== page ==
The minute Madame saw her a singular light came into her eyes -- the light of love of a childless woman for a child. Similar lights were in the eyes of Miss Parmalee and Miss Acton. They looked at one another with a sort of sweet confidence when they were drinking tea together after school in Madame's study.
"Did you ever see such a darling?" said Madame. Miss Parmalee said she never had, and Miss Acton echoed her.
"She is a little angel," said Madame.
"She worked so hard over her geography lesson," said Miss Parmalee, "and she got the Amazon River in New England and the Connecticut in South America, after all; but she was so sweet about it, she made me want to change the map of the world. Dear little soul, it did seem as if she ought to have rivers and everything else just where she chose."
"And she tried so hard to reach an octave, and her little finger is too short," said Miss Acton; "and she hasn't a bit of an ear for music, but her little voice is so sweet it does not matter."
"I have seen prettier children," said Madame, "but never one quite such a darling."
Miss Parmalee and Miss Acton agreed with Madame, and so did everybody else. Lily Jennings's beauty was quite eclipsed by little Lucy, but Lily did not care; she was herself one of little Lucy's most fervent admirers. She was really Jim Patterson's most formidable rival in the school. "You don't care about great, horrid boys, do you, dear?" Lily said to Lucy, entirely within hearing of Jim and Lee Westminster and Johnny Trumbull and Arnold Carruth and Bubby Harvey and Frank Ellis, and a number of others who glowered at her.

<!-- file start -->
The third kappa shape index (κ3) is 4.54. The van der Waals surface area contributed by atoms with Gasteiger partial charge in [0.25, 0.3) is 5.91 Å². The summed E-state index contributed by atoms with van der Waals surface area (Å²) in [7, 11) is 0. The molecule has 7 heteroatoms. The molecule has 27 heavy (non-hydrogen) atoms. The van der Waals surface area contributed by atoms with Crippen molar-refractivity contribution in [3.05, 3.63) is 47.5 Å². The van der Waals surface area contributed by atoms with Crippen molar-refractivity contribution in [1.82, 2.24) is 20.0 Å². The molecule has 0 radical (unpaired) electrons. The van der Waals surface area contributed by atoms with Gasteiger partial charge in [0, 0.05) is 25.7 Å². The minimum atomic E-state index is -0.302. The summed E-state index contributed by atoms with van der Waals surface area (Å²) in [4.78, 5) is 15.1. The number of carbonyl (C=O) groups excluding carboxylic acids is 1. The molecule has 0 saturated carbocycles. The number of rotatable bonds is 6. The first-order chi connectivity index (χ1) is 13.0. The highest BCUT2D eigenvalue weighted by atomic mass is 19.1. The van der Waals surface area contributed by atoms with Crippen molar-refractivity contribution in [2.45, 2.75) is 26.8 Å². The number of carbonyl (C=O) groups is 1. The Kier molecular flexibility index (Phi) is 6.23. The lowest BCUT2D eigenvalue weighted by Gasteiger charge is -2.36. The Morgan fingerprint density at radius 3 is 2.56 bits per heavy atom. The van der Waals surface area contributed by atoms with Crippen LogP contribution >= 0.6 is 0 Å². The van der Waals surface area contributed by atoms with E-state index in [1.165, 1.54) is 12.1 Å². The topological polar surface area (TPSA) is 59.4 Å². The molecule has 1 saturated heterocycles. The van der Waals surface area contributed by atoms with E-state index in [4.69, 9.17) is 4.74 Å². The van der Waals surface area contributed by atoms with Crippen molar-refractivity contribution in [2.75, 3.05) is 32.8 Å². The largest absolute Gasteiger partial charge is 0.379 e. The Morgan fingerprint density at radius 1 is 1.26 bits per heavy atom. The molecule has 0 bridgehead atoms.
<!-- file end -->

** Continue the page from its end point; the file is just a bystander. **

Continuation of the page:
Dear little Lucy hesitated. She did not wish to hurt the feelings of boys, and the question had been loudly put. Finally she said she didn't know. Lack of definite knowledge was little Lucy's rock of refuge in time of need. She would look adorable, and say in her timid little fluty voice, "I don't -- know." The last word came always with a sort of gasp which was alluring. All the listening boys were convinced that little Lucy loved them all individually and generally, because of her "I don't -- know."
Everybody was convinced of little Lucy's affection for everybody, which was one reason for her charm. She flattered without knowing that she did so. It was impossible for her to look at any living thing except with soft eyes of love. It was impossible for her to speak without every tone conveying the sweetest deference and admiration. The whole atmosphere of Madame's school changed with the advent of the little girl. Everybody tried to live up to little Lucy's supposed ideal, but in reality she had no ideal. Lucy was the simplest of little girls, only intent upon being good, doing as she was told, and winning her father's approval, also her cousin Martha's.
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Freeman's Short Stories -by- Mary E. Wilkins Freeman